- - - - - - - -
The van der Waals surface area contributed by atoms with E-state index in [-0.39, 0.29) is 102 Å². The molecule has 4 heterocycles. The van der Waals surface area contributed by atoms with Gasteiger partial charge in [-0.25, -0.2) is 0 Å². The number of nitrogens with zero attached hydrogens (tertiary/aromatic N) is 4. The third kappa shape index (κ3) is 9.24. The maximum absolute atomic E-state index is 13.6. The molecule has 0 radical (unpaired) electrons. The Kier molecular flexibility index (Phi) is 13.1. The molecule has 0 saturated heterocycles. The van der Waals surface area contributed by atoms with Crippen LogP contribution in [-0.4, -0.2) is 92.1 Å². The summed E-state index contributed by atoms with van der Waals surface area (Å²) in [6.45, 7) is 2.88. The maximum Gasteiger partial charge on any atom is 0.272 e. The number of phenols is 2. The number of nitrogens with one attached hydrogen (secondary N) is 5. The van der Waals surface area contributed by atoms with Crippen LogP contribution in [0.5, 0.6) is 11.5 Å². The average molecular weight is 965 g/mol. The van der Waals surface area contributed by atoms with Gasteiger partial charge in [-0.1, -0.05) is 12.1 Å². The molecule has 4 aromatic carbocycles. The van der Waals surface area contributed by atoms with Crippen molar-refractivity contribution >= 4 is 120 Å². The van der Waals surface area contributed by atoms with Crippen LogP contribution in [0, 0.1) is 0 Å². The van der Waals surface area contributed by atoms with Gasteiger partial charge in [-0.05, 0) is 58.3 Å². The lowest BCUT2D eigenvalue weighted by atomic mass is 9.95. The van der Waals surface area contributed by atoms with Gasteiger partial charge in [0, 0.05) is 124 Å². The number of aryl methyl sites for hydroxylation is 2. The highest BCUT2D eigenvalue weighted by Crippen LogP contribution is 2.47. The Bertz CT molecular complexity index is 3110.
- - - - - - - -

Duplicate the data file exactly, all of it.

The van der Waals surface area contributed by atoms with E-state index in [-0.39, 0.29) is 102 Å². The molecule has 4 heterocycles. The van der Waals surface area contributed by atoms with Gasteiger partial charge in [-0.25, -0.2) is 0 Å². The number of nitrogens with zero attached hydrogens (tertiary/aromatic N) is 4. The third kappa shape index (κ3) is 9.24. The maximum absolute atomic E-state index is 13.6. The molecule has 0 radical (unpaired) electrons. The Kier molecular flexibility index (Phi) is 13.1. The molecule has 0 saturated heterocycles. The van der Waals surface area contributed by atoms with Crippen LogP contribution in [-0.4, -0.2) is 92.1 Å². The summed E-state index contributed by atoms with van der Waals surface area (Å²) in [6.45, 7) is 2.88. The maximum Gasteiger partial charge on any atom is 0.272 e. The number of phenols is 2. The number of nitrogens with one attached hydrogen (secondary N) is 5. The van der Waals surface area contributed by atoms with Crippen LogP contribution in [0.5, 0.6) is 11.5 Å². The average molecular weight is 965 g/mol. The van der Waals surface area contributed by atoms with Gasteiger partial charge in [-0.1, -0.05) is 12.1 Å². The molecule has 4 aromatic carbocycles. The van der Waals surface area contributed by atoms with Crippen molar-refractivity contribution >= 4 is 120 Å². The van der Waals surface area contributed by atoms with Crippen LogP contribution in [0, 0.1) is 0 Å². The van der Waals surface area contributed by atoms with Gasteiger partial charge in [-0.05, 0) is 58.3 Å². The lowest BCUT2D eigenvalue weighted by atomic mass is 9.95. The van der Waals surface area contributed by atoms with Gasteiger partial charge in [0, 0.05) is 124 Å². The number of aryl methyl sites for hydroxylation is 2. The highest BCUT2D eigenvalue weighted by Crippen LogP contribution is 2.47. The Bertz CT molecular complexity index is 3110.